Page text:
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Thursday, April 24, 2008

17O NMR

17O is a spin I = 5/2 quadrupolar nucleus with a natural abundance of only 0.037%. Its receptivity with respect to 13C is 0.061. Unlike the complications of the NMR spectra of quadrupolar nuclei in the solid state, the spectra in solution are quite simple as all of the energy levels are equally spaced by the Zeeman interaction, the first and second order quadrupolar effects averaged by the rapid isotropic motion in solution. 17O has a chemical shift range of more than 1600 ppm, making it quite sensitive to the local chemical environment of the oxygen and therefore potentially useful to the chemist. The figure below is a 17O NMR spectrum of a mixture of water, acetone, ethanol, isopropyl alcohol and ethyl acetate acquired in less than 15 minutes on a 300 MHz NMR spectrometer using a standard broadband probe with a 5 mm NMR tube. One can see that every single oxygen site is resolved in the spectrum. In order to overcome the problem of low sensitivity, one should use as much sample as possible either as a neat liquid (if the sample is a liquid) or in a very concentrated solution with a solvent free of oxygen (if the sample is a solid) - the more sample the better. There may also be problems if the quadrupolar dominated relaxation rate is too fast resulting in resonances that are very broad.

10 comments:

nmrfreak said...

Glenn, although of course I believe you, I am surprised this only took 15 minutes. Perhaps you can comment on how many transients you were able to squeeze into 15 minutes (how short was D1)? Also, do you have a 10 mm probe for your 300 or is this 5 mm?

Mike

Glenn Facey said...

Mike,

Here are the specifics:

5 mm tube
Simple one pulse experiment
90 degree pulses.
NS = 6393
D1 = 0.1 sec
AQ = 0.04 sec
LB = 50 Hz
16 points affected by probe ringing were removed and predicted by linear prediction to get a flat baseline and proper phase (a future BLOG post)

Glenn

Egon Willighagen said...

Hi Glenn,

always like reading your items; particularly, those about nuclei other than 13C and 1H. Agreeing with Mike, 15 minutes sounds really short, and makes me wonder why this was not commonly done at my former group in Nijmegen. We commonly used IR to identify the presence of esther functionalities, as opposed to free acid. What are the 17O shifts for free acids? That is, would 17O NMR be suitable for identification of free acid versus esters?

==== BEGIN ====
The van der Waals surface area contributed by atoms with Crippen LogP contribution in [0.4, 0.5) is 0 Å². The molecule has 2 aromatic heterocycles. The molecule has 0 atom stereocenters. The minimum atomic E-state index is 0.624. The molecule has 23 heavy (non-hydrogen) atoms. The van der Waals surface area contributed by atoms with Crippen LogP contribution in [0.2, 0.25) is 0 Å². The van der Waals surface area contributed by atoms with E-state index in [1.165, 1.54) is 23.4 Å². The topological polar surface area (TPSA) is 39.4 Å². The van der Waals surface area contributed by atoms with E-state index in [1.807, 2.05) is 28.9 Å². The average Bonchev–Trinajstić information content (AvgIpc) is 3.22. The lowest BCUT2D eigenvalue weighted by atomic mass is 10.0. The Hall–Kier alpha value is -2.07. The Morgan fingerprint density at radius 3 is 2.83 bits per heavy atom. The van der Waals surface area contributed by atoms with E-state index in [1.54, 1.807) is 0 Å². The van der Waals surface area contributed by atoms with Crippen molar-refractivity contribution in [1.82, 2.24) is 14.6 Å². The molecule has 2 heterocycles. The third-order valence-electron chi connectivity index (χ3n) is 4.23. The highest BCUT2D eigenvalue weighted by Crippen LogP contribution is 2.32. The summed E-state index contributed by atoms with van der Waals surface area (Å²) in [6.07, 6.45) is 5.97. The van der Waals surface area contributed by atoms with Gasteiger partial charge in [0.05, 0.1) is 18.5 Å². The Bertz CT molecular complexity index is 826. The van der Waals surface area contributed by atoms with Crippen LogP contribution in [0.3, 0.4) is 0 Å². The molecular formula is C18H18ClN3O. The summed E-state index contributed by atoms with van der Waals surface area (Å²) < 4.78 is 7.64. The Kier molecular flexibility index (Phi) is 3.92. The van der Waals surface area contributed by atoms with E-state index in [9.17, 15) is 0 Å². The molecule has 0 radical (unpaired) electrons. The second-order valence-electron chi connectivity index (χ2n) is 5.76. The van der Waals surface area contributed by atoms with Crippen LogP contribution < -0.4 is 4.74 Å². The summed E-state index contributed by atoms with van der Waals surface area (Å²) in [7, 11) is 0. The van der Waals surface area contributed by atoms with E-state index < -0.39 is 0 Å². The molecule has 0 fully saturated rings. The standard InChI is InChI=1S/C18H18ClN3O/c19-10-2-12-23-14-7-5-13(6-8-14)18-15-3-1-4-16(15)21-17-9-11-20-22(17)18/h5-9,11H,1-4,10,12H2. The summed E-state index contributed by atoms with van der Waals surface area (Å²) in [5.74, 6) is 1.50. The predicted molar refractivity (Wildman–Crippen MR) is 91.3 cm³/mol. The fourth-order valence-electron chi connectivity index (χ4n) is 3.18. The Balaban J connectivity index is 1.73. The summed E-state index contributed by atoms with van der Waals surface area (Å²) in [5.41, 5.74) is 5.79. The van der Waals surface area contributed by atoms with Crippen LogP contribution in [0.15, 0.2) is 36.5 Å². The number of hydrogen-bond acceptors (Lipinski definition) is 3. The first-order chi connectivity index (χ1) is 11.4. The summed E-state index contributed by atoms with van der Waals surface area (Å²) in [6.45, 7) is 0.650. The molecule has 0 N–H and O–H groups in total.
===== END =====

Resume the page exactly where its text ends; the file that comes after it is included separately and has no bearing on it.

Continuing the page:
Egon Willighagen said...

Oh, now I forgot to mention that a added the five spectra to the NMRShiftDB.org. The submissions still require approval by a reviewer, but should become public soon.

BTW, I had to guess the exact shift values by eye... might you include numerical shift values in addition to spectra next time? I would much appreciate that!

Glenn Facey said...

Egon,

I am certainly no expert in 17O NMR so I really can't provide the answer to you question regarding whether or not 17O NMR can be used to distinguish free acids from esters. My "feeling" is that it may be useful for this, but I would have to do some reading or a few experiments to find out. Keep in mind that you need alot of sample and there is the possibility that the lines will be broad. The spectrum I ran was a hastily made mixture of the solvents listed in the BLOG post. I assigned the spectrum by running each on its own.

Glenn

Glenn Facey said...

Egon,

Be careful with the shifts, I ran this spectrum unlocked without shimming the magnet. Initially I ran the spectra of D2O and H2O. I referenced to H2O at 0 ppm and then ran each compound on its own and then the mixture. I did notice that the lines shifted a bit from the spectrum of the neat compound compared to that of the mixture.

Glenn

Anonymous said...

Hi Glenn,

I was wondering, are there specific Oxygen 17 sequences or did you adapt a zgpg for example? If there are, what is the keyword by which I can find them in the Bruker library?

Glenn Facey said...

Anonymous,

I just used a standard one-pulse zg sequence without any decoupling. Here are the details:

5 mm tube
Simple one pulse experiment
90 degree pulses.
NS = 6393
D1 = 0.1 sec
AQ = 0.04 sec
LB = 50 Hz
16 points affected by probe ringing were removed and predicted by linear prediction to get a flat baseline and proper phase.

You could try the "aring" sequences from Bruker to help minimize acoustic ringing. See this post:

http://u-of-o-nmr-facility.blogspot.ca/2008/08/pulse-sequences-to-minimize-acoustic.html

Glenn

Anonymous said...

Hi Glenn, it's anonymous again,
Out of curiosity, what was your p1 ?

Glenn Facey said...

Anonymous,
I cannot recall the duration of the pulse. I measured the 17O 90 degree pulse on a sample of D2O. I suspect it was between 15 and 30 microseconds at -6dB using a 300 W amplifier.
Glenn